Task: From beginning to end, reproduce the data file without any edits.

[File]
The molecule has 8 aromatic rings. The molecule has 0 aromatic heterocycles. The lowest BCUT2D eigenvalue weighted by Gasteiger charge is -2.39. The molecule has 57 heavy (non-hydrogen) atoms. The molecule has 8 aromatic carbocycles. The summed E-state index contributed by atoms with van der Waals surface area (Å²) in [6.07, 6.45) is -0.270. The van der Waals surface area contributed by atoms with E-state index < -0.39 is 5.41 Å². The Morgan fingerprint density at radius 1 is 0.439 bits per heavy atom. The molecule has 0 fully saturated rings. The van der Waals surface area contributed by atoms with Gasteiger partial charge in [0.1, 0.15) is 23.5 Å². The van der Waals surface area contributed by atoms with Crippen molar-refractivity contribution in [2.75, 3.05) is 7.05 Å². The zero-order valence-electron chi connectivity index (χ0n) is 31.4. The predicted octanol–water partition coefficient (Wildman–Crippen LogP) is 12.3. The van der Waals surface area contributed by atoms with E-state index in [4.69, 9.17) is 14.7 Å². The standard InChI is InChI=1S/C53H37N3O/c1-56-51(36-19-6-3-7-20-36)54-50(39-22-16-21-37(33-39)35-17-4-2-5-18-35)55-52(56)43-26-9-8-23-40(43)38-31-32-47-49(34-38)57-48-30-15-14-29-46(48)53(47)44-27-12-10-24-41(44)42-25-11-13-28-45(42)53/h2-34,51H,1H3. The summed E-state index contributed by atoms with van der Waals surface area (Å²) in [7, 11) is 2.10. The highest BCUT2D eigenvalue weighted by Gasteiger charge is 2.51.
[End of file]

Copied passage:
The molecule has 8 aromatic rings. The molecule has 0 aromatic heterocycles. The lowest BCUT2D eigenvalue weighted by Gasteiger charge is -2.39. The molecule has 57 heavy (non-hydrogen) atoms. The molecule has 8 aromatic carbocycles. The summed E-state index contributed by atoms with van der Waals surface area (Å²) in [6.07, 6.45) is -0.270. The van der Waals surface area contributed by atoms with E-state index < -0.39 is 5.41 Å². The Morgan fingerprint density at radius 1 is 0.439 bits per heavy atom. The molecule has 0 fully saturated rings. The van der Waals surface area contributed by atoms with Gasteiger partial charge in [0.1, 0.15) is 23.5 Å². The van der Waals surface area contributed by atoms with Crippen molar-refractivity contribution in [2.75, 3.05) is 7.05 Å². The zero-order valence-electron chi connectivity index (χ0n) is 31.4. The predicted octanol–water partition coefficient (Wildman–Crippen LogP) is 12.3. The van der Waals surface area contributed by atoms with E-state index in [4.69, 9.17) is 14.7 Å². The standard InChI is InChI=1S/C53H37N3O/c1-56-51(36-19-6-3-7-20-36)54-50(39-22-16-21-37(33-39)35-17-4-2-5-18-35)55-52(56)43-26-9-8-23-40(43)38-31-32-47-49(34-38)57-48-30-15-14-29-46(48)53(47)44-27-12-10-24-41(44)42-25-11-13-28-45(42)53/h2-34,51H,1H3. The summed E-state index contributed by atoms with van der Waals surface area (Å²) in [7, 11) is 2.10. The highest BCUT2D eigenvalue weighted by Gasteiger charge is 2.51.